Nevertheless, our anonymous source has worried that her non-religion could have negative job or career implications. She has felt like she can't talk about her lack of faith the way other business leaders and politicians frequently invoke their faith in God as inspiration. "[E]ven working for a particularly socially liberal organization in Tulsa, because I had a public job, I knew I couldn't be open or vocal about my atheism for fear of offending my boss or board members," she wrote.
Certainly that is a unique challenge atheists face. Christians and others can speak openly about their belief in God in social settings, as long as they're not perceived as going overboard. It probably would not be controversial for a Christian to say publicly, "My faith is important to me." (Some of the implications may be controversial, of course.) But atheists can have a harder time receiving acknowledgement that their non-belief is important as well.
Our anonymous source indicated fear for her social acceptance as well as for her career prospects. She said that when most people ask her The Question, she doesn't say she is an atheist. Instead she says she is not very religious. "It feels safer to me because there are a lot of extremely negative connotations associated with the label 'atheism,'" she wrote. "A few years ago I read a poll or study that said something like most Americans marked atheists behind rapists on a scale of trustworthiness. That broke my heart. I feel like I'm a person of good character."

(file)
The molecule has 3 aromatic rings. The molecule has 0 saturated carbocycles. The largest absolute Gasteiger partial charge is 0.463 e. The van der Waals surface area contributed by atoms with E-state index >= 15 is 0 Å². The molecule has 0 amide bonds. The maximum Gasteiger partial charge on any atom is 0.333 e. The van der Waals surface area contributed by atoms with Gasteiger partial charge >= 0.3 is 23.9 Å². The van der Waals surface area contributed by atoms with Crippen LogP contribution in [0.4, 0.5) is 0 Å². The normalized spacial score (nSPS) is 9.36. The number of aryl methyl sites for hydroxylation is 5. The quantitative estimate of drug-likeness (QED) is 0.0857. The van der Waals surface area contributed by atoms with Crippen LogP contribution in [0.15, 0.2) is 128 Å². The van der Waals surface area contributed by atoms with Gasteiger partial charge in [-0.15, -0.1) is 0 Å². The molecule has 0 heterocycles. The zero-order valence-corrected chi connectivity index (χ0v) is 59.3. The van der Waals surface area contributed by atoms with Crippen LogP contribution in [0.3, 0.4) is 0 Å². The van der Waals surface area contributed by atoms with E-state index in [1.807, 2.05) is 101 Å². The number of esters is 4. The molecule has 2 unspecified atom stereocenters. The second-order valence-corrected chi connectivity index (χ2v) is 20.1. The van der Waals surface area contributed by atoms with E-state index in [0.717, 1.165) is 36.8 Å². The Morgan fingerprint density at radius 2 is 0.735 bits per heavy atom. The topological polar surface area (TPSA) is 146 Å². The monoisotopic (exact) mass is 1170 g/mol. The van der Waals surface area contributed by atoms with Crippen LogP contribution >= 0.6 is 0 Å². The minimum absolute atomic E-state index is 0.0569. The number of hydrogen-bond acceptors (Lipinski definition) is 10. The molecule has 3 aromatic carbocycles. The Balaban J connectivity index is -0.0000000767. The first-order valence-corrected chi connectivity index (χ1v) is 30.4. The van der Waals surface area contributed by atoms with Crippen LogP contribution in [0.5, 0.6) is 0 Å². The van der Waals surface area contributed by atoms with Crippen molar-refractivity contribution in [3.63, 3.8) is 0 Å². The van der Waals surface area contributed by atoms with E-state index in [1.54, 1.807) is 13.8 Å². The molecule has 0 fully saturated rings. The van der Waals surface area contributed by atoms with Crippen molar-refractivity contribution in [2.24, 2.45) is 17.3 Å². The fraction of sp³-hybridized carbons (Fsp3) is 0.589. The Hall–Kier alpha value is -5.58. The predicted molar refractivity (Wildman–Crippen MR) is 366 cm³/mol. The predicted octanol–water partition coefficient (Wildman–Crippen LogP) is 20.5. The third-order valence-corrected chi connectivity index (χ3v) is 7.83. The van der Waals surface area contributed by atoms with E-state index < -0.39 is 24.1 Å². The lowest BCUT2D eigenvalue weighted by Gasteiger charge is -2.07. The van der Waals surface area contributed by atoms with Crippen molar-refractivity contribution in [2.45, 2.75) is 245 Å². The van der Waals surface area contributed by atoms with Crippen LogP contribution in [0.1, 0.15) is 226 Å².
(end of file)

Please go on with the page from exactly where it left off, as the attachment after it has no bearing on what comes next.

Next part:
In her experience, however, some people will only see her beliefs and not her good actions. "I know firsthand that it can change the way some people think about you ... or treat you," she wrote.
Nevertheless, certain areas of Tulsa can be more accommodating to nonbelievers than others. "For my entire decade in Tulsa, I pretty much stayed within my little midtown triangle of TU, downtown, and Brookside. This felt like it was just about the most liberal group of people and businesses in all of Oklahoma," she wrote. "But even there ... there were frequently times when I knew I needed to just smile and nod whenever religion was mentioned."
Another local atheist, Jessica Criswell, 28, agreed that public atheism can have negative consequences at work. Even if she has no fear for her job security, she said that the prevalence of Christianity can lead to trouble. "I feel very uncomfortable as an atheist in this setting," she wrote in an email.